FriendFeed to add Realtime APIs next week


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Twitter appears to have an unassailable lead in users and their resultant Follow clouds. Though Track is dead and IM is postponed indefinitely, the service has added a political track page with a company-selected keyword cluster around the political race. The result: a rapid flow of unmoderated comments with no social graph or conversational elements. As a commercial for Twitter’s dominant market share, it underlines both the potential and the uselessness of the product for its contributors. In other words, can I get you a pillow for your spot in our trunk….

Then FriendFeed comes along and seemingly duplicates this window into its stream, a much more constrained cloud divided into overlapping concepts called Friend lists and Rooms respectively. The new realtime feature gives you the same kind of auto-updating stream of comments, scoped to these two constructs. As Friendfeed co-founder Bret Taylor told today’s Gillmor Gang, anyone on Friendfeed can contribute to a public room or join a room to start a thread, as many did to the last debate conversation Wednesday night.

Or you deploy a live stream of a Friend list, where you decide whose comments you want to follow, or the generic full stream, or any group you configure. Friend lists harness earlier personalization features such as a Best of Day link, which in the case of a specific list presents 430 of the most Liked and commented upon threads of the people in that group. Jon Udell wondered whether you could manage lists via the API released a month or so ago, and Taylor confirmed read functionality but not necessarily subscription management (yet) was supported.

The realtime view and an embeddable version both support 100 entries going back, but Taylor acknowledged that a tool primarily designed to provide live-blogging functionality should make the whole stream available. He also announced that full API support for the underlying ong-polling that feeds the realtime stream will be available “next week”, allowing third-party services such as Twhirl to incorporate the functionality into their products. XMPP support has moved from a frequent request to “something we’re actively working on.”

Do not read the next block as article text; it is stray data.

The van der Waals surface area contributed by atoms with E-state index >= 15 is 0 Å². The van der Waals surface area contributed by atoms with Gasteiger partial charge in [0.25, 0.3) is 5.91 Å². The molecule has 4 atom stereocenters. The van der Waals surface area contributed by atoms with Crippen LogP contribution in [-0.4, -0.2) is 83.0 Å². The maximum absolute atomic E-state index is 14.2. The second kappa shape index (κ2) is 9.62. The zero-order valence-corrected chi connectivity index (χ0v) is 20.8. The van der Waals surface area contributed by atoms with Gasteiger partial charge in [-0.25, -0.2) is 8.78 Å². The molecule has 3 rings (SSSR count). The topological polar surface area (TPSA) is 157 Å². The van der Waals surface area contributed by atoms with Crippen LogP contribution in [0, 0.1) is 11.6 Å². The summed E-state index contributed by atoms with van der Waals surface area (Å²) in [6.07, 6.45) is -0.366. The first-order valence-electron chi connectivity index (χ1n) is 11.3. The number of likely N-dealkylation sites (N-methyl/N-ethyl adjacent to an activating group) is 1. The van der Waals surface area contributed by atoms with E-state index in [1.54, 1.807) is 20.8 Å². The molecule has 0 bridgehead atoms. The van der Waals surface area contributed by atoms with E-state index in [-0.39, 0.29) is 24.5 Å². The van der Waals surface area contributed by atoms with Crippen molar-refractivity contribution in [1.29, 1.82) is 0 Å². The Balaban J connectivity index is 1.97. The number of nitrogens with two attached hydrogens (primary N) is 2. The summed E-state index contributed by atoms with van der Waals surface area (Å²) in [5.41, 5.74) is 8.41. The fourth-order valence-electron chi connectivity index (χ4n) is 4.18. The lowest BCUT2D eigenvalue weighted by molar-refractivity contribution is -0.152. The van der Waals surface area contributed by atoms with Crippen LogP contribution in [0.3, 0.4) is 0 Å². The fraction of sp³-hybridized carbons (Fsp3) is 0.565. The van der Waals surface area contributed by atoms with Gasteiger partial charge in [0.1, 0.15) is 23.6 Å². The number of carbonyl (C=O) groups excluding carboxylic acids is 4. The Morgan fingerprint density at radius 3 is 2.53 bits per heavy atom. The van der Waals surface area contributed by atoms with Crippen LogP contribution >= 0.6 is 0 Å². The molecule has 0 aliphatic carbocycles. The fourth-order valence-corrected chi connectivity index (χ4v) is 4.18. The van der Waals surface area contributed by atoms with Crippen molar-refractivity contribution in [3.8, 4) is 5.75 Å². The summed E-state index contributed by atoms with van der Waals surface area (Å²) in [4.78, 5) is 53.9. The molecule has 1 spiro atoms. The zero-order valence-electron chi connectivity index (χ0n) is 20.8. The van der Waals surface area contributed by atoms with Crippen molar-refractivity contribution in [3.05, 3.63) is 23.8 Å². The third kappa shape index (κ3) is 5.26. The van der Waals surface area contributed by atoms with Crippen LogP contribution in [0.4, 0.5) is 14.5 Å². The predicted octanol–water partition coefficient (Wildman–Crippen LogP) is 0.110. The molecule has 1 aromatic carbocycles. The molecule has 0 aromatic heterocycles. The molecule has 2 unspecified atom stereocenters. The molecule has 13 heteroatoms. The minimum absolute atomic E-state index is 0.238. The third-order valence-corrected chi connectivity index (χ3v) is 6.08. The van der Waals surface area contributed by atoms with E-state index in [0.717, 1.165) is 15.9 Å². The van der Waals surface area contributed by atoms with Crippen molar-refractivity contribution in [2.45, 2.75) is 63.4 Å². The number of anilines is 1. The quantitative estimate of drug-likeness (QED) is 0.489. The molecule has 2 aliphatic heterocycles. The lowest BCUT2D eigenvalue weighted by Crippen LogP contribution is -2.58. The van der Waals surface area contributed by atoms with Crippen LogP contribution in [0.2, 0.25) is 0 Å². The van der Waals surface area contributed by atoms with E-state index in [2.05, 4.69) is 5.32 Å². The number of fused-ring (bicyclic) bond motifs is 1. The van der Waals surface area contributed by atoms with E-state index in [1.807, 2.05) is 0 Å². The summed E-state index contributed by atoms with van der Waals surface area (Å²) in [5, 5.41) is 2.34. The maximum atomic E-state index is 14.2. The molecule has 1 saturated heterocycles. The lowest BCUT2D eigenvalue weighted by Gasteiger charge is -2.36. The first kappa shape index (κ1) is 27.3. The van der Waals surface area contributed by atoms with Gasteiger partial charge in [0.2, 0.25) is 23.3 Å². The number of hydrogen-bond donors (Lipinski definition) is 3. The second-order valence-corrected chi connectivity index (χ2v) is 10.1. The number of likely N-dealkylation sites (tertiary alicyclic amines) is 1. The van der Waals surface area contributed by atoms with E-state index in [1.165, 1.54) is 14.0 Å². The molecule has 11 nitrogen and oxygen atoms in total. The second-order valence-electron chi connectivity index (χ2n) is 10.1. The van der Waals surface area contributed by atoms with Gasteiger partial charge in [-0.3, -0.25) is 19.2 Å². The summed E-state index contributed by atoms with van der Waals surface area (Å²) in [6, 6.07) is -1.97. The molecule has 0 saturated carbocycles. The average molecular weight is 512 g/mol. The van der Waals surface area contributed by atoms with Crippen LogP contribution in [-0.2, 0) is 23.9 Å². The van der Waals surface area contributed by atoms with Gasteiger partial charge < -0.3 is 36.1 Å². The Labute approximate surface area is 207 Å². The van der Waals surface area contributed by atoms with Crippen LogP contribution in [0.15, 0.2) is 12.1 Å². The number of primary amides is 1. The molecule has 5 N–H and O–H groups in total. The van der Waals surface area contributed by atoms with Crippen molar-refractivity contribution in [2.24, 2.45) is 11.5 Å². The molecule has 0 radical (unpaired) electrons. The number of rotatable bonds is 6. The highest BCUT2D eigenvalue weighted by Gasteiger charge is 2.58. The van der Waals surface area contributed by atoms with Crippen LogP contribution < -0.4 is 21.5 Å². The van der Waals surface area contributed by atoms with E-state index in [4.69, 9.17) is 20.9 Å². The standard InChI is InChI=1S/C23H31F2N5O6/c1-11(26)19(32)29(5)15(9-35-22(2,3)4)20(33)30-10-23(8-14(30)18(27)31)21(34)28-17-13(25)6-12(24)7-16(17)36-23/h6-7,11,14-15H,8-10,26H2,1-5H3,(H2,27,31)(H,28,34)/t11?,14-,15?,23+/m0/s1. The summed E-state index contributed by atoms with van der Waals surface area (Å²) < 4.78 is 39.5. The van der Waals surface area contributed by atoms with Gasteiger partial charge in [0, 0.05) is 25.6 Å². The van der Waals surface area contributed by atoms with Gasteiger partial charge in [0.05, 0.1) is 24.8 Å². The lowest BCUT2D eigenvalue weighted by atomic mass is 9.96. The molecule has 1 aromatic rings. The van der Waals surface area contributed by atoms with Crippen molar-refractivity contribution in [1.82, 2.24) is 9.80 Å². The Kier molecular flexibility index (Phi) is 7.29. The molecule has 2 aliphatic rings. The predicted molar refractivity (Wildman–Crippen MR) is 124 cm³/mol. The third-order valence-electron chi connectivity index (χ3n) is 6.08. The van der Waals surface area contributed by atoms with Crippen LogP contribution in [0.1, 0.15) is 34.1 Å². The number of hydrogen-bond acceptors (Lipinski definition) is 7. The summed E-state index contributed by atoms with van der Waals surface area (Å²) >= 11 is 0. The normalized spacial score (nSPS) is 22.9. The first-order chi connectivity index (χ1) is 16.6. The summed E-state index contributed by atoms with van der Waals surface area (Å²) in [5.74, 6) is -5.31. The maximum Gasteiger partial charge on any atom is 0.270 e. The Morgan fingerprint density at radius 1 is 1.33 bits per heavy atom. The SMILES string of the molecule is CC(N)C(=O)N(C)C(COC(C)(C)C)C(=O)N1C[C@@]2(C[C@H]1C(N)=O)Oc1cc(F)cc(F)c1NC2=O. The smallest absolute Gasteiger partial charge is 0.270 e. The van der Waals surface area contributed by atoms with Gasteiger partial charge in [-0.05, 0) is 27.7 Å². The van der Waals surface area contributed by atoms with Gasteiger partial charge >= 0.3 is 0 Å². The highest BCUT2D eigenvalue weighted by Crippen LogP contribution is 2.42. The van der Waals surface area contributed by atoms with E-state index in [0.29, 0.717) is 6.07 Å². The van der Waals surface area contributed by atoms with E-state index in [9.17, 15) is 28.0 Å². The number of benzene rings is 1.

As the debate unfolded Wednesday night, I found myself moving from the too-rapid flow of the Debate Room to my general Friendfeed aggregate stream, which was mostly focused on the debate as was Twitter and its related spawn. Managing that involved bouncing back and forth between Firefox with two pop-out windows of the room and friends streams, and the multi-window Twhirl application interface. Midway through the debate Twhirl seemed to fold, first with the Twitter feed and then with

On the Gang, Taylor confirmed that the realtime streams were stable, save for one configuration bug quickly fixed that wasunrelated to the volume of data. But make no mistake about the significance of this evolutionary approach to the problem of scaling users up to challenge Twitter. Even with the relatively uncultivated cloud of current “friends” the quality of the main feed was already competitive with Twitter. Of course, that is helped by the fact that Friendfeed incorporates most of those same Twitter and feeds as part of its aggregated stream.

There, in a nutshell, is the opportunity for Friendfeed and threat for the incumbent. As Jon Udell noted on Twitter the night of the debate, it took about 6 seconds for a tweet to surface in the live stream. If Friendfeed can manage the thorny issues of keeping white listed access to API calls open while protecting the core business opportunities from being cannibalized by other services, there will be increased pressure on Twitter to unburden themselves of the constraints they so far have imposed around IM and Track.

The tortoise may be closing in on the hare. Where Twitter seems to stabilize by removing features, Friendfeed is gaining rapidly by carefully adding features that each in turn build on the preceding one. First Aggregation, then Rooms, Friend Lists, and now Realtime APIs. Friendfeed needs to improve its user acquisition functionality to harvest the fruits of the realtime conversations they are now making possible. Twhirl proves useful for following new people when they pop up in conversation, and the first service to integrate Follows and Track over realtime IM or an embeddable surrogate will quickly grab at least a strategic corner of this new information router console.